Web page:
Dr. Katherine Ramsland, a forensic psychologist, debunks this stereotype in a guest post she did for this blog: Serial Killers and the Writers Who Love Them: Facts about Popular Myths. As Ramsland points out, “Serial killers are not all alike. They’re not all male. Some have been as young as eight or older than fifty. They’re not all driven by sexual compulsion. They’re not all intelligent, nor even clever – often, they’re just lucky. They’re not all charming. A single killer may choose different weapons or methods of operation, although they will tend to stay with whatever works best. Even with rituals, the basis of a ‘signature,’ they often experiment and change things. They might be profit-driven, in search of thrill or self-gratification, or compelled by some other deep-seated desire, fear or need. Occasionally, serial murder is about revenge or it’s inspired by a delusion. In most cases, the killer does not wish to be stopped or caught. Yet a few do intentionally undermine themselves or stop of their own accord. Some rare killers have even professed remorse or killed themselves.”

Far more fascinating to me are the sociopaths who don’t kill. Some psychologists estimate that there are thirty thousand mindpsychopaths who are not serial killers for every one who is. (Some professionals use “sociopath” and “psychopath” interchangably as I am doing and some argue there is a difference, but oddly, no one seems to agree on what those differences are.)

So who are these non-killing psychopaths? Your neighbor, perhaps, or your mother-in-law. Probably many politicians and scientists. Possibly even you.

(In A Spark of Heavenly Fire, Peter Jensen says: “I have a theory, entirely unproven, that a lot of psychopaths gravitate to the sciences, biology especially, where they can hide behind that famed scientific detachment. They can also torture animals in the name of science, and no one calls them insane.”)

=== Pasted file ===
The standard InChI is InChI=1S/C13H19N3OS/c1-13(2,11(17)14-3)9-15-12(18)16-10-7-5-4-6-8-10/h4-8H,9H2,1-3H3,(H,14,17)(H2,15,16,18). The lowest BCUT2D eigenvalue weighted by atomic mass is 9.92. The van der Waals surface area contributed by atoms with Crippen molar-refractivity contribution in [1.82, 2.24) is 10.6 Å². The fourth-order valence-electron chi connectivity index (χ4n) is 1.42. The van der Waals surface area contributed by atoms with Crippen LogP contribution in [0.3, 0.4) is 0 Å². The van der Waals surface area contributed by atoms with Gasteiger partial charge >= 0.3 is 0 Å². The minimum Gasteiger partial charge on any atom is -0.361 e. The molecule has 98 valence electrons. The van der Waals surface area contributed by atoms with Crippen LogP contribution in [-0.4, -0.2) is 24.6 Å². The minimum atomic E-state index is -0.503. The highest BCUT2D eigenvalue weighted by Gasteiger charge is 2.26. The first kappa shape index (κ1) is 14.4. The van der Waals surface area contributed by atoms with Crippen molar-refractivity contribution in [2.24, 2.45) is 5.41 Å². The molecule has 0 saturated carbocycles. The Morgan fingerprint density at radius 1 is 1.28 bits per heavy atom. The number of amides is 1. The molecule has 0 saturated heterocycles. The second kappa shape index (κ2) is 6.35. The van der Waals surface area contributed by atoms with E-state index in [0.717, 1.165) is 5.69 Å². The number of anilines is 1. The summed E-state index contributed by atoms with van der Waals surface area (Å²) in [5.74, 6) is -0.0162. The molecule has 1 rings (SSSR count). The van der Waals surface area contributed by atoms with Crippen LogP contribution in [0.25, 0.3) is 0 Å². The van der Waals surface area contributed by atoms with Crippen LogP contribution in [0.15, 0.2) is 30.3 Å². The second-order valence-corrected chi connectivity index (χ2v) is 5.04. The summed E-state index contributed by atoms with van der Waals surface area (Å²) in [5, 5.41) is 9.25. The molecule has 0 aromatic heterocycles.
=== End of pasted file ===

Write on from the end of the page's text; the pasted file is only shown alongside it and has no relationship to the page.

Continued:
Even if you don’t write crime fiction, familiarity with the sociopathic personality can help you create dynamic characters and even interesting dialogue. For example, sociopaths frequently use contradictory and illogical statements such as “I never touched her, and anyway, she wanted it.”

A sociopath has difficulty connecting to others, though people often like them. They can be charming, glib, witty, and use captivating body language. (Sounds like a politician, doesn’t it?) Because of their impulsiveness, need for excitement, no need to conform to societal standards, poor behavior controls, and lack of responsibility, they can be fun companions, but because they lack empathy, conscience, and remorse, they can never truly connect with anyone.

One characteristic that keeps a sociopath from being a good fiction hero is that in fiction heroes need to change during the course of the novel, and sociopaths have solid personalities that are extremely resistant to outside influences. But, being the manipulative creatures that they are, they can make us believe they have changed.

In a relationship, such manipulation might be intolerable, but in fiction, it makes for a interesting character, even if the character isn’t a killer.

***

Pat Bertram is the author of the suspense novels Light Bringer, More Deaths Than One, A Spark of Heavenly Fire, and Daughter Am I. Bertram is also the author of Grief: The Great Yearning, “an exquisite book, wrenching to read, and at the same time full of profound truths.” Follow Pat on Google+. Like Pat on Facebook.

The Story Behind “Stalking Susan” by Julie Kramer

Julie Kramer, author of Stalking Susan is here as my guest to to tell us the story behind the Susans:

Because the plot in my debut thriller involves a serial killer targeting women named Susan, people want to know if I have a special enemy by that name. I don’t. STALKING SUSAN is not a personal tale of revenge.

But some stories stay with journalists long after the newscast wraps. A decade ago, as a television news producer, I covered two cold case homicides that inspired me to write STALKING SUSAN. The cases involved two women, both named Susan, murdered exactly two years apart in St. Paul, MN.

My debut story is not their story. That’s why I use the word ‘inspired,’ rather than ‘based on.’ Their cases remain unsolved. But in the world of fiction I was free to ask myself, what if?

Being a career journalist it’s no surprise I’m a rip-it-from-the-headlines writer. But transitioning from writing news to writing fiction did come naturally. It felt like cheating. And it was work to overcome that feeling. Apparently though, I do have an imagination – a vivid one – and it kicks in for the conclusion, if not the set up.